Fake and dangerous car seats are turning up on sales sites, and parents are urged to take care that the promises that they’re made by sellers are true.
It is now a legal requirement for children under three years to be in car seats; children over three must be in a car seat if one is available. The law also states that the car seat must be correctly certified and appropriate for the child’s stage of development. Car seats are expensive, though, and financially pressed parents cannot be blamed for wanting to save money on this vital item.
All car seats sold in South Africa must adhere to the European Economic Community’s (ECE) regulations pertaining the child restraints. Before a child restraint or car seat can be introduced to the market, it must first undergo a rigorous set of tests as stipulated by the ECE. When a car seat passes these tests, a certificate is issued to confirm compliance. This approval number will appear on an orange sticker on your car seat.
For a car seat to be legally sold in South Africa, the car seat along with all the certification and import documents must be presented to the NRCS (National Regulator for Certification Standards). If the car seat and documents presented pass scrutiny at the NRCS, a Letter of Authority is issued. Only then can the car seat be legally traded in South Africa.
All these processes add to the cost of the car seat and when you find a deal online that is too good to be true, it could be a fake or illegal car seat being sold to you. While 99.9% of car seats sold in South Africa are compliant, there are fake seats online and in flea markets.
One car seat, in particular, has been sold since early last year without the required approval from the NRCS. The seat comes in three themes: Wonder Woman, baby pink and baby blue. The ECE approval number is ECE 048711. This seat was not presented to the NRCS, so we cannot know if the ECE certification is indeed valid or if this seat will keep your child safe during a crash.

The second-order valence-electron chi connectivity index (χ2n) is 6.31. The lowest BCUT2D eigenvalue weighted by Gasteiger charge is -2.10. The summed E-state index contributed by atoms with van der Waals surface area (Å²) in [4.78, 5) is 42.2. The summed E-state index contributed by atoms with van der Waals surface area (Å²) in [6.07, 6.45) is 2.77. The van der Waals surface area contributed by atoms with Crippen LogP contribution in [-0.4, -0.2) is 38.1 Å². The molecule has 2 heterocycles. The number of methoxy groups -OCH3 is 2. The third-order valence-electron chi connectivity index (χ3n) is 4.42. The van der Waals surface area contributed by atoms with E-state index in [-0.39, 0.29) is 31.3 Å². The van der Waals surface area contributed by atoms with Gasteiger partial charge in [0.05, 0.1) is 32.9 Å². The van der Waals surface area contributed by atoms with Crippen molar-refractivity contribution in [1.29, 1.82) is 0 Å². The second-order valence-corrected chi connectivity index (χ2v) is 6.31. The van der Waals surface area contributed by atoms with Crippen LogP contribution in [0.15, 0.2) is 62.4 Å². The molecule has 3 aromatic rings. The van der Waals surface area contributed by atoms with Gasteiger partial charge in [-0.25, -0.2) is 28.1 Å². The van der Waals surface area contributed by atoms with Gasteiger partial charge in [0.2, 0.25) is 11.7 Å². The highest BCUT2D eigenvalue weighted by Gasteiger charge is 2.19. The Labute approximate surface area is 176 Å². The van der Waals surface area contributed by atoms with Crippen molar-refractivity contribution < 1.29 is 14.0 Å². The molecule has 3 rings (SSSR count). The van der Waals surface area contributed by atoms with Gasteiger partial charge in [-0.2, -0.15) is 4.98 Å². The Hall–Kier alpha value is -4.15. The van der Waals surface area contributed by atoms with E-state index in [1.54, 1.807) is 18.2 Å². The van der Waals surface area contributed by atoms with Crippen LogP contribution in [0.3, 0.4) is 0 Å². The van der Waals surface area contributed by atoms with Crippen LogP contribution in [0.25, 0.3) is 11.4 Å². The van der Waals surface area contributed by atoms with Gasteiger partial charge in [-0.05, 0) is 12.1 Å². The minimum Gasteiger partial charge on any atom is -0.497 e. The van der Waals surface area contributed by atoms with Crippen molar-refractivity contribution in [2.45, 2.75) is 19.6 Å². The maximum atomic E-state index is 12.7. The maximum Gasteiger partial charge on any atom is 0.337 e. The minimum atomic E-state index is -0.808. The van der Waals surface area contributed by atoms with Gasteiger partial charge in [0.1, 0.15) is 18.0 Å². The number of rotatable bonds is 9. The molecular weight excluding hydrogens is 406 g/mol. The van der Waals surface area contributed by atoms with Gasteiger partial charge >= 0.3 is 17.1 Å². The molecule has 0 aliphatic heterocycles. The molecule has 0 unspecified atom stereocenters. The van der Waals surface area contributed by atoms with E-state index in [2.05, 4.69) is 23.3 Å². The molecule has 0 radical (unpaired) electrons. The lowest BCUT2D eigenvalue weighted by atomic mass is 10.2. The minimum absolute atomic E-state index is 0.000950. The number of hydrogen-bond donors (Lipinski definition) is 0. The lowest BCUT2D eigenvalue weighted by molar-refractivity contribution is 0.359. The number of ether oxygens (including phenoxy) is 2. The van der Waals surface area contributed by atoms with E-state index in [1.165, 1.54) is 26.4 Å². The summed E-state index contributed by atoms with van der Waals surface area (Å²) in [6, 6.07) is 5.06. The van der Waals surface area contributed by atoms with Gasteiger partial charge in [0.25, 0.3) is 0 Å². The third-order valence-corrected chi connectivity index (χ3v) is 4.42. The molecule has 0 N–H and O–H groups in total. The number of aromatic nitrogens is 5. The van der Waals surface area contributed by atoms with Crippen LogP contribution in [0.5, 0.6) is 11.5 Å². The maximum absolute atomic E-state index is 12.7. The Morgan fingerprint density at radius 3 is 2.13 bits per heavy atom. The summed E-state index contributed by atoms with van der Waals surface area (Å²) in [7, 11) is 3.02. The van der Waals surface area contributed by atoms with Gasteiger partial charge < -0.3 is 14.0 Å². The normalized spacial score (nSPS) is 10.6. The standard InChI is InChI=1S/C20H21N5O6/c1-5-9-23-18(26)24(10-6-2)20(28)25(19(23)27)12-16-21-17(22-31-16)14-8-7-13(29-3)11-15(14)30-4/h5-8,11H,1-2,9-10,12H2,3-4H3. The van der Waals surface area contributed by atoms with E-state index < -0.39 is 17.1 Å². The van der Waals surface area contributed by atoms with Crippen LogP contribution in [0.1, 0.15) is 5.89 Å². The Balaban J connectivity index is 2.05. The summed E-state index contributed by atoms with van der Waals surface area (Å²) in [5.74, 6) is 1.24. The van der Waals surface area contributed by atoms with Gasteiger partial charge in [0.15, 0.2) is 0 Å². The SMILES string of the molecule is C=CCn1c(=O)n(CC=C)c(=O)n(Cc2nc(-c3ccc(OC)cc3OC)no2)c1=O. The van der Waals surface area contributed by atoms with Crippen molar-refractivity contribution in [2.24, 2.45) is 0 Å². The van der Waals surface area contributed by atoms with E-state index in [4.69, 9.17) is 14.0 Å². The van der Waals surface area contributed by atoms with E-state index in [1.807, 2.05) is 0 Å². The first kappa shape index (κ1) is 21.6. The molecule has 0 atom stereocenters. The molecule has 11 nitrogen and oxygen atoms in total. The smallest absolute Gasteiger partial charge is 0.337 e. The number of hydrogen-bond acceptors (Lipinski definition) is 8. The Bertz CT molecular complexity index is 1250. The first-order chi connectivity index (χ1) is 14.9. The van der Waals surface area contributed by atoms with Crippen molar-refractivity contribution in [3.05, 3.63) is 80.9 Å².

“The law also states that the car seat must be correctly certified and appropriate for the child’s stage of development.”
If you have such a seat, please return it to the place of purchase and ask for your money back. The other contraption (and that is exactly what it is) also pops online ever so often. This one is lethal though because there is no way that it could ever past any test whatsoever. It will not protect your child during a crash. If you are using one of these, please stop and return it to where you have purchased it from. This is an outright illegal car seat. This seat sells for anything from R250 to R900.
We want to assure parents that most of the seats available in South Africa are compliant. If you have any doubt about a car seat you are wanting to purchase, request a copy of the Letter of Authority issued by the NRCS. The letter will mention the ECE number that must be on the orange sticker on the seat and will be on the NRCS letterhead. If the seller does not know what you are talking about, walk away, fast!
Parents are always welcome to contact us at Wheel Well for advice on which car seat to purchase. Through our Car Seats for Kids campaign, we have eight years of experience in taking car seats apart, putting them together again and installing them. We know the seats on our market very well and we can help you spot a fake or illegal car seat, and help you narrow down your options to suit your budget, lifestyle and child.
If you find any of these illegal seats online, please report it to the owner of the site and the NRCS Facebook page.